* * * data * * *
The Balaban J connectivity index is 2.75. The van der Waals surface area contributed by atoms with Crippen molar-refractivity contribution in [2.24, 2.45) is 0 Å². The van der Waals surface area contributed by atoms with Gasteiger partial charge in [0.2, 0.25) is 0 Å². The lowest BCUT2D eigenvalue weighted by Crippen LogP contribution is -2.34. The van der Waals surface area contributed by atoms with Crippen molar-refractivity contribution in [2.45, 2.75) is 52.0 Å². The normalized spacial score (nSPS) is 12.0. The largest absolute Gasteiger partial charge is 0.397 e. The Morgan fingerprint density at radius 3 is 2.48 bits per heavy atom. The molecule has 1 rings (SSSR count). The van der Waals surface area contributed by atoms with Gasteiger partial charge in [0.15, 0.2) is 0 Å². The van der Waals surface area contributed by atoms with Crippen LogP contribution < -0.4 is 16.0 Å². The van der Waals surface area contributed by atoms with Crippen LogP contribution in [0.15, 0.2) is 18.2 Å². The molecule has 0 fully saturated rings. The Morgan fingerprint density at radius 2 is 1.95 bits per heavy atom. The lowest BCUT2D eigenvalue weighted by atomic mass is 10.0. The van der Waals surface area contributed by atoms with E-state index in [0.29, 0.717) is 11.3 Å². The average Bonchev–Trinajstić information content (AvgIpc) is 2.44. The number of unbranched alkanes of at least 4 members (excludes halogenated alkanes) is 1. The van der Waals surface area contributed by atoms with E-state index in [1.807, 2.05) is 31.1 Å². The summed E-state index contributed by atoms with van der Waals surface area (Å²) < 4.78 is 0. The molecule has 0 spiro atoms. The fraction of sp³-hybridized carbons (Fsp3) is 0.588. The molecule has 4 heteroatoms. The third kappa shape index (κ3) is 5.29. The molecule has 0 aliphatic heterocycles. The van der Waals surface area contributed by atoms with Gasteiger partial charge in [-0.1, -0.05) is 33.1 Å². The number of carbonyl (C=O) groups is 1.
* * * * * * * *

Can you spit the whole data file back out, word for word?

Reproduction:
The Balaban J connectivity index is 2.75. The van der Waals surface area contributed by atoms with Crippen molar-refractivity contribution in [2.24, 2.45) is 0 Å². The van der Waals surface area contributed by atoms with Gasteiger partial charge in [0.2, 0.25) is 0 Å². The lowest BCUT2D eigenvalue weighted by Crippen LogP contribution is -2.34. The van der Waals surface area contributed by atoms with Crippen molar-refractivity contribution in [2.45, 2.75) is 52.0 Å². The normalized spacial score (nSPS) is 12.0. The largest absolute Gasteiger partial charge is 0.397 e. The Morgan fingerprint density at radius 3 is 2.48 bits per heavy atom. The molecule has 1 rings (SSSR count). The van der Waals surface area contributed by atoms with Gasteiger partial charge in [0.15, 0.2) is 0 Å². The van der Waals surface area contributed by atoms with Crippen LogP contribution < -0.4 is 16.0 Å². The van der Waals surface area contributed by atoms with Crippen LogP contribution in [0.15, 0.2) is 18.2 Å². The molecule has 0 fully saturated rings. The Morgan fingerprint density at radius 2 is 1.95 bits per heavy atom. The lowest BCUT2D eigenvalue weighted by atomic mass is 10.0. The van der Waals surface area contributed by atoms with E-state index in [0.29, 0.717) is 11.3 Å². The average Bonchev–Trinajstić information content (AvgIpc) is 2.44. The number of unbranched alkanes of at least 4 members (excludes halogenated alkanes) is 1. The van der Waals surface area contributed by atoms with E-state index in [1.807, 2.05) is 31.1 Å². The summed E-state index contributed by atoms with van der Waals surface area (Å²) < 4.78 is 0. The molecule has 0 spiro atoms. The fraction of sp³-hybridized carbons (Fsp3) is 0.588. The molecule has 4 heteroatoms. The third kappa shape index (κ3) is 5.29. The molecule has 0 aliphatic heterocycles. The van der Waals surface area contributed by atoms with Gasteiger partial charge in [-0.1, -0.05) is 33.1 Å². The number of carbonyl (C=O) groups is 1.